However, I can’t guarantee that fossil fuels won’t be burned to generate the electricity necessary to impact those people, to say nothing of the millions we hope to eventually download and stream the songs from “So Far So Good.” Tricky business, being green.

smiles for Biles

Over the weekend (31 July) the Matt Davies (Newsday) commentary you see here appeared in the Bangkok Post ed/op pages (ask your parents). A few days later, this comment appeared in the Post’s “letters to the editor” section:

“I consider the content of that cartoon extremely vicious. Cartoonists who mock mental issues are treading on dangerous ground. I am not an American citizen.”

Well, clearly the writer had misinterpreted the cartoon, so rather than leave other readers with the impression that the cartoon was “vicious,” I offer a different perspective in a letter published in the Post today (3 August):

            The Bangkok Post this week also ran a story from The New York Times regarding a study by the nonprofit, RespectAbility, and Nielsen, the big ratings company. The story had some good news about increased inclusivity in media over the last decade, but the numbers I took away from the story were not so rosy.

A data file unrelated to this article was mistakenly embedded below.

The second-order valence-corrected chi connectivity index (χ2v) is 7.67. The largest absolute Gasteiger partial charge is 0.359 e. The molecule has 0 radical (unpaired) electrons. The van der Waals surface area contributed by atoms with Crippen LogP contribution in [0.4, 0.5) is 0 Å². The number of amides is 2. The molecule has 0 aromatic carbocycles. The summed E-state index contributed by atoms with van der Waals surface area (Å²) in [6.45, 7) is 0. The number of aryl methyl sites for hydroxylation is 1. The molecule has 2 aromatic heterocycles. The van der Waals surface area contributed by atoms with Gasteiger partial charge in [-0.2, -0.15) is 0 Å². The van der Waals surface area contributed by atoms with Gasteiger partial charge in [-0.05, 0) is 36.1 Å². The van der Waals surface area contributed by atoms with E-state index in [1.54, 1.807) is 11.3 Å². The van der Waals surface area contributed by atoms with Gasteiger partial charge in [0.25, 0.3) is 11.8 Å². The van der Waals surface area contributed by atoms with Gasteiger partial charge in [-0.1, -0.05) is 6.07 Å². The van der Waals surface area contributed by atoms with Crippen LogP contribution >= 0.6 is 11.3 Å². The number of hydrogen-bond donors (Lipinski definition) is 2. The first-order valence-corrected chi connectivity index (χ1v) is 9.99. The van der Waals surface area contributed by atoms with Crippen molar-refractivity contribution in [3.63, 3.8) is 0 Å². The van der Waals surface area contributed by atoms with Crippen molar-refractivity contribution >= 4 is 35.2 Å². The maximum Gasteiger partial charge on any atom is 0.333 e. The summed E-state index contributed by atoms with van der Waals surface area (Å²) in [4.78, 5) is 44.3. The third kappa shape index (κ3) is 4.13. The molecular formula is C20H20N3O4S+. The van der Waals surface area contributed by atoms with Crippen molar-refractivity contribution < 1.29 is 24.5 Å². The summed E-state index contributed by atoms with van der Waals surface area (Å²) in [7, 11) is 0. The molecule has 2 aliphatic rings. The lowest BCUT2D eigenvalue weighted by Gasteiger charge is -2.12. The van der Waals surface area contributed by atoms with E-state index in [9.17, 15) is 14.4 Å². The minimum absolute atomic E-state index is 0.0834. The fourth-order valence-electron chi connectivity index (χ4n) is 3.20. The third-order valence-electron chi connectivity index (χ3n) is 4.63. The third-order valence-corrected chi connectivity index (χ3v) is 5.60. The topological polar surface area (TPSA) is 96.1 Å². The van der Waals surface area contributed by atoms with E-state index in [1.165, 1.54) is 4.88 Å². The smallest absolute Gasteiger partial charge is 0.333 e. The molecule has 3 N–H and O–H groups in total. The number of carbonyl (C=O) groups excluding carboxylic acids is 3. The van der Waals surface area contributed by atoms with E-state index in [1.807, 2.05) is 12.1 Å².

According to the report, “about one in every four adults in the United States has a physical or psychological disability.” OK, that’s roughly 25 percent of the adult population. However, only 3,000 out of the 90,000 evaluated movies and TV shows (released over the last century, since 1920) were viewed as having “significant disability themes or content.”

            That’s between 3 and 4 percent. Obviously the industry must do better. The media must do better. We all must do better to understand and celebrate our differences.

two months of prep

In the present moment, with a dozen Josephmooon songs recorded, mixed, mastered, and scheduled for independent release on all streaming and download platforms 1 October, our focus for the next two months turns to those ugly behemoths of commerce – marketing, publicity, and advertising.

For the last decade, these responsibilities largely have been assumed by the independent artist themselves, having neither the backing of a (major) record label staffed with professionals ready to do those jobs, nor the capital to hire freelancers to provide those services.